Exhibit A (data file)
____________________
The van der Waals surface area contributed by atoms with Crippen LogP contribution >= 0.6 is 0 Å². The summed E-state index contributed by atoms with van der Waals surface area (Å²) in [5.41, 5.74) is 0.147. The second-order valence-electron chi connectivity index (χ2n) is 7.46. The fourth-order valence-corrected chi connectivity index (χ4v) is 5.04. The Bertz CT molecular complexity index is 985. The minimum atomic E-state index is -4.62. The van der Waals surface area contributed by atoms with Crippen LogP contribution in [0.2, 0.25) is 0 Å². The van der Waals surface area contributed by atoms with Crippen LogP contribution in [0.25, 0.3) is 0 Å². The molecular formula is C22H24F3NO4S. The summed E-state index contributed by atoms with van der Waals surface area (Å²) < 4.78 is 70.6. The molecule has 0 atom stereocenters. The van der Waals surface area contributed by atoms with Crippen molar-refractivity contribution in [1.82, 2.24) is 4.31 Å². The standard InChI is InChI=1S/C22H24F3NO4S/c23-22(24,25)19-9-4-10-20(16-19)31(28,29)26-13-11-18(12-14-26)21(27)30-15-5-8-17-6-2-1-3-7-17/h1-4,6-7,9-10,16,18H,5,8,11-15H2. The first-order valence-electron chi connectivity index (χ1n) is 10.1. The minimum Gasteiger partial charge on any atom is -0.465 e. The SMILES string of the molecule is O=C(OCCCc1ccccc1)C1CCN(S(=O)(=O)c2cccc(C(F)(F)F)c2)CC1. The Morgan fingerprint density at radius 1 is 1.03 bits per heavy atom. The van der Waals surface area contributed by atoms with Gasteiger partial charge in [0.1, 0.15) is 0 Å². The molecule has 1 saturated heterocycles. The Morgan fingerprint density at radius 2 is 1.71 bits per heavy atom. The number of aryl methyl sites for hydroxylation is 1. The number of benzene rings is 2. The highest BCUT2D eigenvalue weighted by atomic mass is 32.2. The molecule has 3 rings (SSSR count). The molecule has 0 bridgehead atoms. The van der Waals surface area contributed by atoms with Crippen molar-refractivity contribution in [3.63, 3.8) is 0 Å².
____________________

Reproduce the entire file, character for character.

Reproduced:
The van der Waals surface area contributed by atoms with Crippen LogP contribution >= 0.6 is 0 Å². The summed E-state index contributed by atoms with van der Waals surface area (Å²) in [5.41, 5.74) is 0.147. The second-order valence-electron chi connectivity index (χ2n) is 7.46. The fourth-order valence-corrected chi connectivity index (χ4v) is 5.04. The Bertz CT molecular complexity index is 985. The minimum atomic E-state index is -4.62. The van der Waals surface area contributed by atoms with Crippen LogP contribution in [0.2, 0.25) is 0 Å². The van der Waals surface area contributed by atoms with Crippen LogP contribution in [0.25, 0.3) is 0 Å². The molecular formula is C22H24F3NO4S. The summed E-state index contributed by atoms with van der Waals surface area (Å²) < 4.78 is 70.6. The molecule has 0 atom stereocenters. The van der Waals surface area contributed by atoms with Crippen molar-refractivity contribution in [1.82, 2.24) is 4.31 Å². The standard InChI is InChI=1S/C22H24F3NO4S/c23-22(24,25)19-9-4-10-20(16-19)31(28,29)26-13-11-18(12-14-26)21(27)30-15-5-8-17-6-2-1-3-7-17/h1-4,6-7,9-10,16,18H,5,8,11-15H2. The first-order valence-electron chi connectivity index (χ1n) is 10.1. The minimum Gasteiger partial charge on any atom is -0.465 e. The SMILES string of the molecule is O=C(OCCCc1ccccc1)C1CCN(S(=O)(=O)c2cccc(C(F)(F)F)c2)CC1. The Morgan fingerprint density at radius 1 is 1.03 bits per heavy atom. The van der Waals surface area contributed by atoms with Gasteiger partial charge in [0.1, 0.15) is 0 Å². The molecule has 1 saturated heterocycles. The Morgan fingerprint density at radius 2 is 1.71 bits per heavy atom. The number of aryl methyl sites for hydroxylation is 1. The number of benzene rings is 2. The highest BCUT2D eigenvalue weighted by atomic mass is 32.2. The molecule has 3 rings (SSSR count). The molecule has 0 bridgehead atoms. The van der Waals surface area contributed by atoms with Crippen molar-refractivity contribution in [3.63, 3.8) is 0 Å².